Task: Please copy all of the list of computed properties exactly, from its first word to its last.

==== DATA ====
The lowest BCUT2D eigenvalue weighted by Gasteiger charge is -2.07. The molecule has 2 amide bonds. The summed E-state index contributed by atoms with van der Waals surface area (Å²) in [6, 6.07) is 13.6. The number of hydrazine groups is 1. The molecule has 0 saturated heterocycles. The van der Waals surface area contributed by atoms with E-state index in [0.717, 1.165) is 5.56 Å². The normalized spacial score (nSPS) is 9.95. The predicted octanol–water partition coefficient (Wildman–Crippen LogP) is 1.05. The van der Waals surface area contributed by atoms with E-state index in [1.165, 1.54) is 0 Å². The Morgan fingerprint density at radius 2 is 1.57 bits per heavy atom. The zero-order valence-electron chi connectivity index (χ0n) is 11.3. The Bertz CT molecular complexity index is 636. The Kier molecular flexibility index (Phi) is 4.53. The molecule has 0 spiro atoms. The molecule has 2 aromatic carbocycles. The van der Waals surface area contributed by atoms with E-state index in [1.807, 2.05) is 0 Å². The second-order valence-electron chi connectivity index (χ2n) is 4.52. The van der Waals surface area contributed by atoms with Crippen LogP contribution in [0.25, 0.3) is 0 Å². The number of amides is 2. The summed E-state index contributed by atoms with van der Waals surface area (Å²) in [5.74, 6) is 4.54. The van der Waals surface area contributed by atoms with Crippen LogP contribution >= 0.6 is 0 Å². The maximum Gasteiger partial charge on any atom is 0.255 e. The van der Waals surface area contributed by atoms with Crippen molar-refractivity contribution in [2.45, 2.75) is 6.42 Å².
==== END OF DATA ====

The lowest BCUT2D eigenvalue weighted by Gasteiger charge is -2.07. The molecule has 2 amide bonds. The summed E-state index contributed by atoms with van der Waals surface area (Å²) in [6, 6.07) is 13.6. The number of hydrazine groups is 1. The molecule has 0 saturated heterocycles. The van der Waals surface area contributed by atoms with E-state index in [0.717, 1.165) is 5.56 Å². The normalized spacial score (nSPS) is 9.95. The predicted octanol–water partition coefficient (Wildman–Crippen LogP) is 1.05. The van der Waals surface area contributed by atoms with E-state index in [1.165, 1.54) is 0 Å². The Morgan fingerprint density at radius 2 is 1.57 bits per heavy atom. The zero-order valence-electron chi connectivity index (χ0n) is 11.3. The Bertz CT molecular complexity index is 636. The Kier molecular flexibility index (Phi) is 4.53. The molecule has 0 spiro atoms. The molecule has 2 aromatic carbocycles. The van der Waals surface area contributed by atoms with E-state index in [1.807, 2.05) is 0 Å². The second-order valence-electron chi connectivity index (χ2n) is 4.52. The van der Waals surface area contributed by atoms with Crippen LogP contribution in [0.25, 0.3) is 0 Å². The number of amides is 2. The summed E-state index contributed by atoms with van der Waals surface area (Å²) in [5.74, 6) is 4.54. The van der Waals surface area contributed by atoms with Crippen LogP contribution >= 0.6 is 0 Å². The maximum Gasteiger partial charge on any atom is 0.255 e. The van der Waals surface area contributed by atoms with Crippen molar-refractivity contribution in [2.45, 2.75) is 6.42 Å².